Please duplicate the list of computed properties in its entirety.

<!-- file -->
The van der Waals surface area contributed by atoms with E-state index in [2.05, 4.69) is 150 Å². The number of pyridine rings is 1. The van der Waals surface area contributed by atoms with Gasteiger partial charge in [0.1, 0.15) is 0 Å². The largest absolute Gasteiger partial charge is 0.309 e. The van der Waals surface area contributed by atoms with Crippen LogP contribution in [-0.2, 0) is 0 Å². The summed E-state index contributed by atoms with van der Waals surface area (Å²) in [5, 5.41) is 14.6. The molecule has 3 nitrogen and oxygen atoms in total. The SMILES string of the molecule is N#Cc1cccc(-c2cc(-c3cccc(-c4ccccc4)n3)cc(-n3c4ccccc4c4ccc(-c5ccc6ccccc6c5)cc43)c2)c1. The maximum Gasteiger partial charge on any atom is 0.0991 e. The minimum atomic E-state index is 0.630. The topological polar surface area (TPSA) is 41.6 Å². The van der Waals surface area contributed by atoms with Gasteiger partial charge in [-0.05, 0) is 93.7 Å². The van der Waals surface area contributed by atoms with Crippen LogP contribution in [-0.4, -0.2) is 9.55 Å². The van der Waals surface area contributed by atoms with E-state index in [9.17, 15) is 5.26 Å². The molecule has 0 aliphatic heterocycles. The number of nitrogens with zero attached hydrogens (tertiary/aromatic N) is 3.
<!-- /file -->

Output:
The van der Waals surface area contributed by atoms with E-state index in [2.05, 4.69) is 150 Å². The number of pyridine rings is 1. The van der Waals surface area contributed by atoms with Gasteiger partial charge in [0.1, 0.15) is 0 Å². The largest absolute Gasteiger partial charge is 0.309 e. The van der Waals surface area contributed by atoms with Crippen LogP contribution in [-0.2, 0) is 0 Å². The summed E-state index contributed by atoms with van der Waals surface area (Å²) in [5, 5.41) is 14.6. The molecule has 3 nitrogen and oxygen atoms in total. The SMILES string of the molecule is N#Cc1cccc(-c2cc(-c3cccc(-c4ccccc4)n3)cc(-n3c4ccccc4c4ccc(-c5ccc6ccccc6c5)cc43)c2)c1. The maximum Gasteiger partial charge on any atom is 0.0991 e. The minimum atomic E-state index is 0.630. The topological polar surface area (TPSA) is 41.6 Å². The van der Waals surface area contributed by atoms with Gasteiger partial charge in [-0.05, 0) is 93.7 Å². The van der Waals surface area contributed by atoms with Crippen LogP contribution in [-0.4, -0.2) is 9.55 Å². The van der Waals surface area contributed by atoms with E-state index in [9.17, 15) is 5.26 Å². The molecule has 0 aliphatic heterocycles. The number of nitrogens with zero attached hydrogens (tertiary/aromatic N) is 3.